The cabin also carries forward some of the Brio genes, which means that there is a fair bit of plastic everywhere, though the quality of material used makes sure it doesn't look tacky or in poor taste. There are differentiators on the dashboard with the placement of the controls and the knobs. The steering wheel also features changes and additional controls.

The most attractive part of the Mobilio is cabin space. There is enough knee room in the second and third rows even for adults.Though it would still be a bit uncomfortable for adults sitting at the third row during long drives. Head room should be enough even for six-footers. The seat cushions should be good for long drives, except for the leather-like seats in the top trim, which felt too firm.


For the engines, Honda engineers have chosen the 1.5-litre i-VTEC petrol engine to accommodate the need for more power and torque in a larger vehicle like the Mobilio. So, unlike the 1.2-litre in the Brio and the Amaze, the Mobilio's 1,497cc, i-VTEC engine manages to deliver 119PS of peak power and 145Nm of peak torque. It is said to be capable of delivering 17.3 kmpl of mileage, a claimed segment best.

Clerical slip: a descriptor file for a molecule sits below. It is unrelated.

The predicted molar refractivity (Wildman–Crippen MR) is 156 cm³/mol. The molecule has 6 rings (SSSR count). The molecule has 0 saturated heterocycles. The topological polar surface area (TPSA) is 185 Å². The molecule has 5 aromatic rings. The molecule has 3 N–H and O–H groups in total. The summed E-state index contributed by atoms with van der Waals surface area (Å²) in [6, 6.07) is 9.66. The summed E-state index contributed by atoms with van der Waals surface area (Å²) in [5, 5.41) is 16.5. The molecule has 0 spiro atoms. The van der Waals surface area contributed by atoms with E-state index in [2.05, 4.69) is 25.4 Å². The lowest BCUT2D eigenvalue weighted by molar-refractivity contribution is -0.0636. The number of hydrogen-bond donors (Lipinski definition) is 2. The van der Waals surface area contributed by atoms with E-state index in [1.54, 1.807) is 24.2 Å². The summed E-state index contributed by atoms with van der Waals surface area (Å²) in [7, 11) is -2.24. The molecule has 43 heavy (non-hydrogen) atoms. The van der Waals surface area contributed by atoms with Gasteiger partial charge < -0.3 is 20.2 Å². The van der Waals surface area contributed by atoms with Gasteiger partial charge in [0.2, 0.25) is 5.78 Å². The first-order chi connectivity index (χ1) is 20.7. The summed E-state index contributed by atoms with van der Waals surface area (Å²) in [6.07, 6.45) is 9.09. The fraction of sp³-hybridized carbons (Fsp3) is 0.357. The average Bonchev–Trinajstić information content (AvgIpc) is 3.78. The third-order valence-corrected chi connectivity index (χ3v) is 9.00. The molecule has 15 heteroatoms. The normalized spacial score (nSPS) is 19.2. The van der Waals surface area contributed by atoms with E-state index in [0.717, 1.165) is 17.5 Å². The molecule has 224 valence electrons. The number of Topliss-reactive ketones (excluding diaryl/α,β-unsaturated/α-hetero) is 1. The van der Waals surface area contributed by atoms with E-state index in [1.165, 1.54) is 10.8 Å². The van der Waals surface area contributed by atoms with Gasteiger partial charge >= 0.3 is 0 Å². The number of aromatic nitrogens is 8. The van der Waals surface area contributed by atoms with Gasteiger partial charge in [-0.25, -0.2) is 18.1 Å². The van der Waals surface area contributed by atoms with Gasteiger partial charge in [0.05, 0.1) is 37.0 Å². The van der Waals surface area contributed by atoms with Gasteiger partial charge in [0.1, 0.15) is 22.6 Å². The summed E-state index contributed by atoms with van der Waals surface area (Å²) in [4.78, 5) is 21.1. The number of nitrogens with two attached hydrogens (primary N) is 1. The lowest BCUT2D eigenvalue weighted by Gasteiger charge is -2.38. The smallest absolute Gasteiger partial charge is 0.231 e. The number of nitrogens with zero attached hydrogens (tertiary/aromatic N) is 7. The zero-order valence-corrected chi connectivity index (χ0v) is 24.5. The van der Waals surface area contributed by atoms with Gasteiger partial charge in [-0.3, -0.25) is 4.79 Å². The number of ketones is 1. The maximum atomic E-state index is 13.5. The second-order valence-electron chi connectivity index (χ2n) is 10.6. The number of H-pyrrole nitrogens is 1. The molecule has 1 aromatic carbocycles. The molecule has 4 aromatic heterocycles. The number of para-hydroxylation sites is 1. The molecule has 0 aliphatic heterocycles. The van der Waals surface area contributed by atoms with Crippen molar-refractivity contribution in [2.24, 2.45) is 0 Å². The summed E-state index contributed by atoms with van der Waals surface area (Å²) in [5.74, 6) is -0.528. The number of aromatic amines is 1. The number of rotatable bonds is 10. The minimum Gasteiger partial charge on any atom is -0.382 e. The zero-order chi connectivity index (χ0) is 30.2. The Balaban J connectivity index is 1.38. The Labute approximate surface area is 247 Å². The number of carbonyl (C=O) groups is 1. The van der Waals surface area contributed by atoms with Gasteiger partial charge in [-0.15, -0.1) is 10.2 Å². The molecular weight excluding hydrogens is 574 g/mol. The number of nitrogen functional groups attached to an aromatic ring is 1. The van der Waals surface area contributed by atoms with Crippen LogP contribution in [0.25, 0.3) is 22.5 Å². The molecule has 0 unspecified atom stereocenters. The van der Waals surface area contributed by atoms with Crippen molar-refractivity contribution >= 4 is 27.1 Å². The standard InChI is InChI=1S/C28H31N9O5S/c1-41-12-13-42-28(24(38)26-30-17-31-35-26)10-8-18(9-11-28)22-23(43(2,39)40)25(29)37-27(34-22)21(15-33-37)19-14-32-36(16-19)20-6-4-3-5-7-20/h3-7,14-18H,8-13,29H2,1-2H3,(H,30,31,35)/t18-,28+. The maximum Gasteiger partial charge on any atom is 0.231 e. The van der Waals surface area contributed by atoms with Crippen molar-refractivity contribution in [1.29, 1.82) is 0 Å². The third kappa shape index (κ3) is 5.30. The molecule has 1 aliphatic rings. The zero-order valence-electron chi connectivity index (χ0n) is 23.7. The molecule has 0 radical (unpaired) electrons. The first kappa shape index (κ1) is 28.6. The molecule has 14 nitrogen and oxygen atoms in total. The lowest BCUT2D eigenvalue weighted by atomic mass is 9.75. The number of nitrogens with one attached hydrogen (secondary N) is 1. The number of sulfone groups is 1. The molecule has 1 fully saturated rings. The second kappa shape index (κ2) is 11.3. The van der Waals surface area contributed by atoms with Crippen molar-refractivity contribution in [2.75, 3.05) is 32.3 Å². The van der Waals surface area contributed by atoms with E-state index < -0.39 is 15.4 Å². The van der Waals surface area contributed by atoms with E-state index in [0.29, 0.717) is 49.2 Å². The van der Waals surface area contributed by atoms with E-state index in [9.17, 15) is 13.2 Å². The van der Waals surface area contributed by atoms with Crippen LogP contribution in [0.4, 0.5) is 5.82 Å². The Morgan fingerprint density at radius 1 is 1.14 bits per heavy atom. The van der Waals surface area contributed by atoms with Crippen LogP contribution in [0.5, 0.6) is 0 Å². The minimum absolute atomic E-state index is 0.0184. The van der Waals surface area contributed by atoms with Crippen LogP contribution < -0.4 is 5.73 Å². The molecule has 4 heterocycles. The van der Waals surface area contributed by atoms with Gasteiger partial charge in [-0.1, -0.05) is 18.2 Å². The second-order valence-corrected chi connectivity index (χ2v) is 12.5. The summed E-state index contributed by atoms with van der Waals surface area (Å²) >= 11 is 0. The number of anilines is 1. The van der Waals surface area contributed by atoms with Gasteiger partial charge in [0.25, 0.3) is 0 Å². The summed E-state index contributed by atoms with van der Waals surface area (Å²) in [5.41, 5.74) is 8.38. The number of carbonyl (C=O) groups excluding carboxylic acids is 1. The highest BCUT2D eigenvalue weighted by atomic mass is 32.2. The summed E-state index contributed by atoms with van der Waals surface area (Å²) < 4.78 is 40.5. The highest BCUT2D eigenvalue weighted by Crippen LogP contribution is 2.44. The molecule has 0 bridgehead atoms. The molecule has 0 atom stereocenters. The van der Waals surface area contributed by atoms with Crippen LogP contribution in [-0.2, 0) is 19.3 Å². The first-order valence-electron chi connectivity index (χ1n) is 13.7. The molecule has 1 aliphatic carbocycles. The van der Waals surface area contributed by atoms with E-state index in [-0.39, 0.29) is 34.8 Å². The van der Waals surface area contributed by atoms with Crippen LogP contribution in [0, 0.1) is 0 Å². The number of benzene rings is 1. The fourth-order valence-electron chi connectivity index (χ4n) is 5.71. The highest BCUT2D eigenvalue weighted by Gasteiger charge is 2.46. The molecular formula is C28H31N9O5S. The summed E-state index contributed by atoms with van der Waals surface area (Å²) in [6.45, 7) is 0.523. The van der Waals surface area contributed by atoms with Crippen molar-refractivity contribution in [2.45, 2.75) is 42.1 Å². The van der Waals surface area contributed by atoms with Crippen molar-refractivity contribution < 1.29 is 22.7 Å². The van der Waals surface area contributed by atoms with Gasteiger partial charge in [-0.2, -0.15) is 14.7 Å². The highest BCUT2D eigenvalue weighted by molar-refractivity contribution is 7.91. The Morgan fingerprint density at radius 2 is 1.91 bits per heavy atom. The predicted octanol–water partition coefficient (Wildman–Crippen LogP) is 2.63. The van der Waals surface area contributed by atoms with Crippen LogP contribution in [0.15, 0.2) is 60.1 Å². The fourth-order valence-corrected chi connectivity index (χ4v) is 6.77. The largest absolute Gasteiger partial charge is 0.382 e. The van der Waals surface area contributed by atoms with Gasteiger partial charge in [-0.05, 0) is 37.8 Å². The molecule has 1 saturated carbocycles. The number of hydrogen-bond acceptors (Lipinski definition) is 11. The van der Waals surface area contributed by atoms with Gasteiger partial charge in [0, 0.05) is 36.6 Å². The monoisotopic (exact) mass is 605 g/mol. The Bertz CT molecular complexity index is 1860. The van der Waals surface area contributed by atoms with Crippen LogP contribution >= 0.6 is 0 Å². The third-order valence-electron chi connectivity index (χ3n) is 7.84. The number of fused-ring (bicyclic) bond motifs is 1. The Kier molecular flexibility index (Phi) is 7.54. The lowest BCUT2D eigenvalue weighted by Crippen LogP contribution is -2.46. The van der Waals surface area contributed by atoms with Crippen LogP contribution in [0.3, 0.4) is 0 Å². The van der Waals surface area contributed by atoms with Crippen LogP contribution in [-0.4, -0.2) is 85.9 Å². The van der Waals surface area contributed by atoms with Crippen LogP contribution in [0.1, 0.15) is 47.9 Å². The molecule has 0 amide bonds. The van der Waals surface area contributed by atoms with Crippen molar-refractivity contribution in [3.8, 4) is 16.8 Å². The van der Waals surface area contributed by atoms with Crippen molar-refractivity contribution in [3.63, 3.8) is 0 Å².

The other engine is the same 1.5-litre i-DTEC unit that is currently being offered in the Amaze. The engine is also offered in the same state of tune in the Mobilio, which means that peak power is 100PS and peak torque is 200Nm. Both the engines are likely to be offered only with the 5-speed manual transmission at the time of launch, though an automatic gearbox may make it later at least in the petrol version.

Living up to its image as a maker of fuel efficient cars, Honda claims that the diesel engine version will offer 24.2 kmpl as mileage, again supposedly a segment best. During our test drive, both the engines felt adequately peppy, though the diesel did seem more driveable on the highway. Cabin noise seemed to be better contained in the diesel, with tyre noise and a bit of gearbox whine being more evident in the petrol version.

The suspension of the Mobilio has been tuned to handle bad roads. The 15-inch wheels seem a bit small within the arches, but do a fair job of supporting the ride quality. The Mobilio's body roll is also well-contained and straight-line stability is excellent, though one can still get the feeling of being in a fairly light-weight vehicle. The steering weighs up at higher speeds and feels much better than in the Amaze.


The Mobilio will makes its pitch highlighting its compact exterior and space optimised interior. Build quality, fuel efficiency, reliability and the promise of low running costs will be the typical Honda traits that will be assumed to be part of this new MPV too. Prices should be in the range of Rs 8.5 lakh to Rs 11 lakh.

Read the full review in Business Line's Auto Focus page next week.

(This article was published on July 5, 2014)